"Not even good enough for dog food: Imported food from China loaded with chemicals, dyes, pesticides and fake ingredients" - HERE: P.S. The reason all your dogs and cats are dying from diabetes and cancer these days is because you're giving them highly toxic pet treats imported from China. They are loaded with toxic solvents and industrial chemicals that cause permanent liver and kidney damage, among other devastating side effects. You can find these toxic, colorful pet treats sold at all the major pet store retailers.

    Reply | Report abusive comment
  • James E.May 10, 2013 - 9:16 am

    We feed our little buddies Newman's (yes, that Paul Newman) Own Organic dog food, dry and wet. Nothing from China. I suspect my friend Fernando may have died in 2007 from tainted dog food so nothing more from China (food or treats). Interesting that before he died Paul said that his products had earned (all profits go to charity) more money that his pay from all his movies.

    Reply | Report abusive comment


EDH Fire Dept. annexing Latrobe

By Noel Stack | From Page: A1

Motorcycle fatality in Greenwood

By Cole Mayer | From Page: A1

Greenwood School being restored

By Rebecca Murphy | From Page: A1 | Gallery

Cal Fire increasing staffing, hiring

By Cal Fire | From Page: B1

EID restricts watering days

By Michael Raffety | From Page: A1, 9 Comments

Lover’s Leap fall injures man

By Tahoe Tribune | From Page: A1

Tea Party meeting April 17

By Tea Party Patriots Of El Dorado Hills | From Page: A3

Town Hall Meeting on Underage Drinking May 1

By El Dorado Hills Community Vision Coalition | From Page: A6

Floating body not a body

By Cole Mayer | From Page: A7

Old mill a goner

By Dawn Hodson | From Page: A11, 2 Comments | Gallery



My turn: A fair California flat income tax

By Mark Belden | From Page: A4

DA Pierson has been outstanding

By Mountain Democrat | From Page: A4, 4 Comments



A great big thanks

By Letters to the Editor | From Page: A5

Murder? Suicide?

By Letters to the Editor | From Page: A5, 1 Comment

‘Drive Clean’

By Letters to the Editor | From Page: A5

Middle class getting poorer?

By Letters to the Editor | From Page: A5

Real estate lies

By Letters to the Editor | From Page: A5, 1 Comment



Outside with Charlie: Switch gear

By Charlie Ferris | From Page: A8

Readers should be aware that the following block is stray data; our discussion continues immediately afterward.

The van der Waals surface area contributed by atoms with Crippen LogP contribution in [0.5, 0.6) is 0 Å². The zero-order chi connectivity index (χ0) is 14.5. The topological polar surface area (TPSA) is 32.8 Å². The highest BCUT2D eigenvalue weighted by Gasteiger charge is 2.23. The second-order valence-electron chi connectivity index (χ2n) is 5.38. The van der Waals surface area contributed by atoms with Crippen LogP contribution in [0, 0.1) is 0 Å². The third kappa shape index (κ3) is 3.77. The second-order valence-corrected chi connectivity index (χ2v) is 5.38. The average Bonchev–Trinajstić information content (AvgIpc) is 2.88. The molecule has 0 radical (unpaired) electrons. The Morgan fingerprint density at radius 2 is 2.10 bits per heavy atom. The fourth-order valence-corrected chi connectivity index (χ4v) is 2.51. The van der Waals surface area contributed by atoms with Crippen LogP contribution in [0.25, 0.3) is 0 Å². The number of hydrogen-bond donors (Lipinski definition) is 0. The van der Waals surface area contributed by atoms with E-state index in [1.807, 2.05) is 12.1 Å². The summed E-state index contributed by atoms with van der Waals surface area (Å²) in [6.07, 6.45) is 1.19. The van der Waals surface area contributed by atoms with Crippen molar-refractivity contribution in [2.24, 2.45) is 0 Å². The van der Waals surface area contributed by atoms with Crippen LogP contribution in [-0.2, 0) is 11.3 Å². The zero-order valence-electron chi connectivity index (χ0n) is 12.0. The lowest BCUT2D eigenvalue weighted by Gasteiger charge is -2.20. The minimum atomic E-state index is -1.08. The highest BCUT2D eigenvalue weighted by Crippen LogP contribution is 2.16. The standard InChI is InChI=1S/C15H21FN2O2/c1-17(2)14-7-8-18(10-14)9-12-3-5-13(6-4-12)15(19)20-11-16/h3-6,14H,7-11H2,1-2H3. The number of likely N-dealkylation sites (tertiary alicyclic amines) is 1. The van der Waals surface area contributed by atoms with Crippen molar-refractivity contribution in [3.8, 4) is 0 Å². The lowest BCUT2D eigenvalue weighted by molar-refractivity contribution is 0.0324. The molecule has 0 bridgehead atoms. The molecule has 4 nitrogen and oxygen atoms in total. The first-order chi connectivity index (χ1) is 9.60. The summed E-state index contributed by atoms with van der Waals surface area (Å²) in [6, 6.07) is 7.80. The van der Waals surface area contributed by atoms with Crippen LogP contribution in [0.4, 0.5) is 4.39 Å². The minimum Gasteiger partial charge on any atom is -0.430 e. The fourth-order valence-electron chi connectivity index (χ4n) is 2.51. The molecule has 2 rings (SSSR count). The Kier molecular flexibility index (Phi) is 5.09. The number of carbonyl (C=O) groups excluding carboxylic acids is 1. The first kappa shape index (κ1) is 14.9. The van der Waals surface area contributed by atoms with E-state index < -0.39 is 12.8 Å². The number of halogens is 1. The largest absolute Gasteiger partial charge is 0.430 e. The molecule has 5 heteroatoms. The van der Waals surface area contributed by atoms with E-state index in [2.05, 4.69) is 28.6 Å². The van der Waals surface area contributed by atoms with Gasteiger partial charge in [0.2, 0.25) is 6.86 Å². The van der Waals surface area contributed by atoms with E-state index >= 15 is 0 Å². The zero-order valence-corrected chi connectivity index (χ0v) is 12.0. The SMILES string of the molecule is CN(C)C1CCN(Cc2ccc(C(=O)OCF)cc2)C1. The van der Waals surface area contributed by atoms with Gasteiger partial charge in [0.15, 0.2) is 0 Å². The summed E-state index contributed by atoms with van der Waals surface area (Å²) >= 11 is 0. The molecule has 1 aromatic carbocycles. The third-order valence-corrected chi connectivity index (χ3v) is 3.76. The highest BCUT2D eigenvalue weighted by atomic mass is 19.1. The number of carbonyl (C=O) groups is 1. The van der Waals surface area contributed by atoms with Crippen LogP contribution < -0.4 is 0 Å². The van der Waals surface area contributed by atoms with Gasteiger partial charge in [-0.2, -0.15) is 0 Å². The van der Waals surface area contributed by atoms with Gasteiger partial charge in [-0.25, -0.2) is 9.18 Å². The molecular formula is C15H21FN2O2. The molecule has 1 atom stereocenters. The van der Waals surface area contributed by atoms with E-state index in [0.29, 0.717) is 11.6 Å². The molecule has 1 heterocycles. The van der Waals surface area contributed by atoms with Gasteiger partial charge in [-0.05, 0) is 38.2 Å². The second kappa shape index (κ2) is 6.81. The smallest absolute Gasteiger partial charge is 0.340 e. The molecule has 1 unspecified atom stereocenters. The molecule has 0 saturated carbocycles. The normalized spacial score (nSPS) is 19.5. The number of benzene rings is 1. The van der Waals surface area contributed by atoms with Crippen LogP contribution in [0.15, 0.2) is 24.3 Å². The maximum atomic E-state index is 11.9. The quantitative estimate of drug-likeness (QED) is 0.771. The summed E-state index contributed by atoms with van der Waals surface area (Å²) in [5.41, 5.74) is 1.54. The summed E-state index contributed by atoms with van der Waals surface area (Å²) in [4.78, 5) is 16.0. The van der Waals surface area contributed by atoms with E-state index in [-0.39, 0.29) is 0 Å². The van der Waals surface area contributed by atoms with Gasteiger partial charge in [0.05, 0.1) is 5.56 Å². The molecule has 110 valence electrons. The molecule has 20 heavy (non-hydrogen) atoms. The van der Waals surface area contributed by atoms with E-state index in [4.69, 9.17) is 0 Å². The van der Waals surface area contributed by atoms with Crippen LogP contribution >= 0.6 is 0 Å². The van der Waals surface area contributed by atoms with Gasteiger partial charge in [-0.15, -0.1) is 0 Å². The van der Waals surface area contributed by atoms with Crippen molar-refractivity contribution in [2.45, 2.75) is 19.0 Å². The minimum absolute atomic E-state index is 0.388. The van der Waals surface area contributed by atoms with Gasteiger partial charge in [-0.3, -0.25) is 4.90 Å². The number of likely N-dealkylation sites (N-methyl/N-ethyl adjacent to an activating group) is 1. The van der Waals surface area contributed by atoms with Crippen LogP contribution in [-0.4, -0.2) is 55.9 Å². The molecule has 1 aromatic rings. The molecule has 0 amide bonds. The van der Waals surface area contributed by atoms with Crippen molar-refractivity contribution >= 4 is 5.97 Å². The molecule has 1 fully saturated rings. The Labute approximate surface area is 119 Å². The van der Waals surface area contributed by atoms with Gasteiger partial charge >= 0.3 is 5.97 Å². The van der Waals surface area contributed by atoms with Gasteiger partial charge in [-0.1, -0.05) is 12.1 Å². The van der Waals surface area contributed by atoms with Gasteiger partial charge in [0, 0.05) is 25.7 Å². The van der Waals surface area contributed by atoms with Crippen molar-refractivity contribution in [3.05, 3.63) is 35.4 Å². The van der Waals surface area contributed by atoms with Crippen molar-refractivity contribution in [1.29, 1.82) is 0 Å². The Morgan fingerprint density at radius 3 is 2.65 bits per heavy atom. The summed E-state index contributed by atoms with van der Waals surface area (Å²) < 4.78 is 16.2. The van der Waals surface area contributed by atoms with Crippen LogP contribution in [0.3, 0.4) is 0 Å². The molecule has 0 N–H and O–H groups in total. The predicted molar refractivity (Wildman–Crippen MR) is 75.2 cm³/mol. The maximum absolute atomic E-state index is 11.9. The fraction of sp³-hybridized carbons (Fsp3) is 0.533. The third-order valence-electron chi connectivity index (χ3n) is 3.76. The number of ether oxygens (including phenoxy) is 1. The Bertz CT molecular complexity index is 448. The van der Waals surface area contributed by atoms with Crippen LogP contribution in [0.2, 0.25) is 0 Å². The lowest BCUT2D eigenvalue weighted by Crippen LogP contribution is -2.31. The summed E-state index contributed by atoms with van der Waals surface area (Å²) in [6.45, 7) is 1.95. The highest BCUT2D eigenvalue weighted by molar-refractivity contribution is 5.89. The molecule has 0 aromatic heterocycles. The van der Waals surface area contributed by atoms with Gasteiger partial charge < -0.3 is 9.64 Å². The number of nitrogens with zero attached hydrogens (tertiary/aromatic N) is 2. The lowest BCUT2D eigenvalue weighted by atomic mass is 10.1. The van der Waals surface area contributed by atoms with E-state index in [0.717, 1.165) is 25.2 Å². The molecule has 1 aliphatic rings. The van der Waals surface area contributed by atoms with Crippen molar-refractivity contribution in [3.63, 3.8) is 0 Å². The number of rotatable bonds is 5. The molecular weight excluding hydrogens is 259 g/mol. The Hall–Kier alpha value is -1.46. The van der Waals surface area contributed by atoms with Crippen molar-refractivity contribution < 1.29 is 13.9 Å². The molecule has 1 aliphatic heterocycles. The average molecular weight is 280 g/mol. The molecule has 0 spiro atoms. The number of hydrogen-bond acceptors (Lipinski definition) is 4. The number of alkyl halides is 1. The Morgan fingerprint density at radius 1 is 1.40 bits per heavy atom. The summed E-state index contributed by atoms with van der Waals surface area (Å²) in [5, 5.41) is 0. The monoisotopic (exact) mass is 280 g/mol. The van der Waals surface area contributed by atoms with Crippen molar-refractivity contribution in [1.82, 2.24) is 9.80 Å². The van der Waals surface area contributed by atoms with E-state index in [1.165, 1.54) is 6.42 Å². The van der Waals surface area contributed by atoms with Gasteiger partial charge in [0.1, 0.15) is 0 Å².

Ponderosa volleyball is a family affair

By Jerry Heinzer | From Page: A8 | Gallery

Aussie team makes visit

By Special to the Democrat | From Page: A8

Griz have challenging day

By Mike Bush | From Page: A8 | Gallery

Roundup: April 15, 2014

By Democrat Staff | From Page: A9 | Gallery



At a glance: Take aim on fun

By Mimi Escabar | From Page: B2

Men to walk a mile in her shoes

By Center For Violence-Free Relationships | From Page: B2 | Gallery

Runners stampede for Sugarloaf scholarships

By El Dorado County Office of Education | From Page: B2 | Gallery

Team works to fight disease

By Placerville Kiwanis | From Page: B3

COOL School is accepting applications

By Rescue Union | From Page: B4

Band of Miwoks fund mission

By Shingle Springs Band Of Miwok Indians | From Page: B12



Crime Log: March 25-27

By Cole Mayer | From Page: A2

Weather stats 4-15-14

By Michael Raffety | From Page: A2



Ronald Russell Rohrer

By Contributor | From Page: A2

Numa Edward “Ed” Roberts

By Contributor | From Page: A2


Real Estate




By Contributor | From Page: A10


By Contributor | From Page: A10

New York Times Crossword

By Contributor | From Page: A10


By Contributor | From Page: A10

Horoscope, Thursday, April 17, 2014

By Contributor | From Page: A10

Horoscope, Wednesday, April 16, 2014

By Contributor | From Page: A10

TV Listings

By Contributor | From Page: A10


By Contributor | From Page: A10

Flying McCoys

By Contributor | From Page: A10

Speed Bump

By Contributor | From Page: A10

Working It Out

By Contributor | From Page: A10